15 Great Oscar-Winning Songs!: “Moon River”
With this year’s Academy Awards telecast coming up on the 26th, I will be sharing some Oscars content over the next two weeks, right up until the day of the actual event. This will include a daily feature emphasizing some of the greatest songs to win a statuette in the Best Original Song category. These are going to reflect tunes which are my own favorites, but not all of the ones I really like and in no particular order. I tried to arrange them into some sort of ranking at first, but found that the exercise was both maddening and time consuming. Only songs which actually won the award will be included, so you won’t be seeing anything about “Everything is Awesome,” “Boogie Woogie Bugle Boy,” “The Look of Love,” or “You’ve Got a Friend in Me.”
Today’s song is certainly one of my favorites in the bunch. I love it for the beautiful simplicity of its melody and lyrics and for the wonderfully unadorned way in which it is presented in Breakfast at Tiffany’s. I also love the story of how it was written.
Henry Mancini was already a fast rising star as a songwriter and composer when he was tabbed to write music for the film adaptation of Truman Capote’s book Breakfast at Tiffany’s. He had made a couple of real splashes in the preceding several years, including his widely admired score for the television series Peter Gunn (if you think you don’t know it, look it up on YouTube. I’m betting you will recognize it within seconds), his Oscar-nominated work for The Glenn Miller Story, and the top40 hit recording “Mr Lucky.”
Tasked with creating a song for the film’s star Audrey Hepburn, whose singing talents were definitely in question, Mancini heard her rendition of “How Long Has This Been Going On” from Funny Face and went directly to a piano to pick the tune out. He reasoned that if Hepburn could handle that song reasonably well she’d be able to sing most anything he gave her in the same vocal range. Inspiration for the eventual melody within that range didn’t strike for a few months, but according to Mancini’s widow, once he had the first three notes, the rest followed on in the space of a half hour. He then sent the song on to lyricist Johnny Mercer to finish it off with words. The two men never sat down over the project, but spoke about what it should say.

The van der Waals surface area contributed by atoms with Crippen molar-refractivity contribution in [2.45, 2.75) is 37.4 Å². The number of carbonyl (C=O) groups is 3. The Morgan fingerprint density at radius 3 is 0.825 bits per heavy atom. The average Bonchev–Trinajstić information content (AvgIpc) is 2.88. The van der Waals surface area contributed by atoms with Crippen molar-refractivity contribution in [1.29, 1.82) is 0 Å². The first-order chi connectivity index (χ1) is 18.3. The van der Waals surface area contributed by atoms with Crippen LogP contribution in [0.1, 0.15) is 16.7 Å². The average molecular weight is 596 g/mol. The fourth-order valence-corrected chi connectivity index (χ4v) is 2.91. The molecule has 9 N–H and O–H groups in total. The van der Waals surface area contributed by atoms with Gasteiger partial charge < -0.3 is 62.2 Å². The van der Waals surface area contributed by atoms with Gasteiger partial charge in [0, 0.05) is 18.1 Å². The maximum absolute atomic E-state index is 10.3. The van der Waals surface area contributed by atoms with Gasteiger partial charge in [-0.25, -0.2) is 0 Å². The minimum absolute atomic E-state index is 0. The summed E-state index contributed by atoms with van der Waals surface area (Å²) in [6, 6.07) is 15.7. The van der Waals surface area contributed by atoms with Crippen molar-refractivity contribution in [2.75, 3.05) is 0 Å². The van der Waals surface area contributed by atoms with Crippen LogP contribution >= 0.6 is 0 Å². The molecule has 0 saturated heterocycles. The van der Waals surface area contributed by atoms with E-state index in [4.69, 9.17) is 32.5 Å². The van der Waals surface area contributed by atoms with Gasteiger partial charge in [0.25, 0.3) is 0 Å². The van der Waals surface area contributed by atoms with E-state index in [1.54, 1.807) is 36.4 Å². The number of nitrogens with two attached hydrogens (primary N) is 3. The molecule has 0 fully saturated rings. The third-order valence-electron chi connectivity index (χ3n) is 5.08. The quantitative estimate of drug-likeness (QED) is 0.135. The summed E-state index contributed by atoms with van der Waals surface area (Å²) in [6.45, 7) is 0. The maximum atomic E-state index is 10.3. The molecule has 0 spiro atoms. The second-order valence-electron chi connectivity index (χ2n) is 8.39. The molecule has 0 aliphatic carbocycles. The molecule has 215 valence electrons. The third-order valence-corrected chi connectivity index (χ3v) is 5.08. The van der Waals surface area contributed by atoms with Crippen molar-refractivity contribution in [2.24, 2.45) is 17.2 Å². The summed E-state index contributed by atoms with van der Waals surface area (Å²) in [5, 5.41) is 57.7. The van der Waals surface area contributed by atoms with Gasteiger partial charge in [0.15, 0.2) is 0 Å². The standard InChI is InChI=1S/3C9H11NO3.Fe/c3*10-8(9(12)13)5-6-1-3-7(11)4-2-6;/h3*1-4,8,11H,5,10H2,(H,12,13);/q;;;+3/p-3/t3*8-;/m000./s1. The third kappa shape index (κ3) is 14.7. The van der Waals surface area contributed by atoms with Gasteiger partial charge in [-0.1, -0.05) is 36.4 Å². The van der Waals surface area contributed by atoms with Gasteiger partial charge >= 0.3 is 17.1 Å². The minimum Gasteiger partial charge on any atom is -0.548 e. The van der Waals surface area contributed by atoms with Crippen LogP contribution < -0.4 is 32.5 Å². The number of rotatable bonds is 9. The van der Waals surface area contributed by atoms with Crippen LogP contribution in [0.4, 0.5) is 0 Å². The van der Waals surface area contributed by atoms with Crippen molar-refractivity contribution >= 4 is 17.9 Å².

Shockingly, this classic song almost hit the cutting room floor when the movie ran long at an early screening. One of the top guys at the studio shrugged and announced that they’d simply cut out the song and that would solve their problem, but several people on hand, including Hepburn herself stood up for keeping “Moon River.” History has judged those people to be right. Obviously based on the title of this series, the song went on to win Oscars for Mancini and Mercer, with Mancini taking home a second award that night for the film’s score.
In the years since, “Moon River” has maintained strong popularity with both young and older music fans, in part due to a long list of artists who have recorded cover versions of it. Jerry Butler’s version of the song scored a spot at #11 on the pop charts and Andy Williams made it his own signature tune, playing it at the opening of his television show each week and working its title into his autobiography. Performers who are perhaps better known such as Barbra Streisand, Barry Manilow, Rod Stewart, Judy Garland, The Killers, Frank Sinatra, Morrissey, Aretha Franklin, Elton John, and Louis Armstrong have also covered the song.
You might notice that I’ve emphasized the contributions of Henry Mancini in the writing of “Moon River.” That might be in reaction to my experience in Johnny Mercer’s home town of Savannah, where the residents appeared to need reminding that Mancini had a role in it at all. At least two people I met while visiting forced me to google the information before they would believe me. Or maybe I was just being a know-it-all.
Posted on February 11, 2017, in Awards, Movies, Music, Oscars and tagged Audrey Hepburn, Breakfast at Tiffany's, Henry Mancini, Johnny Mercer, Moon River, Morrissey. Bookmark the permalink. 4 Comments.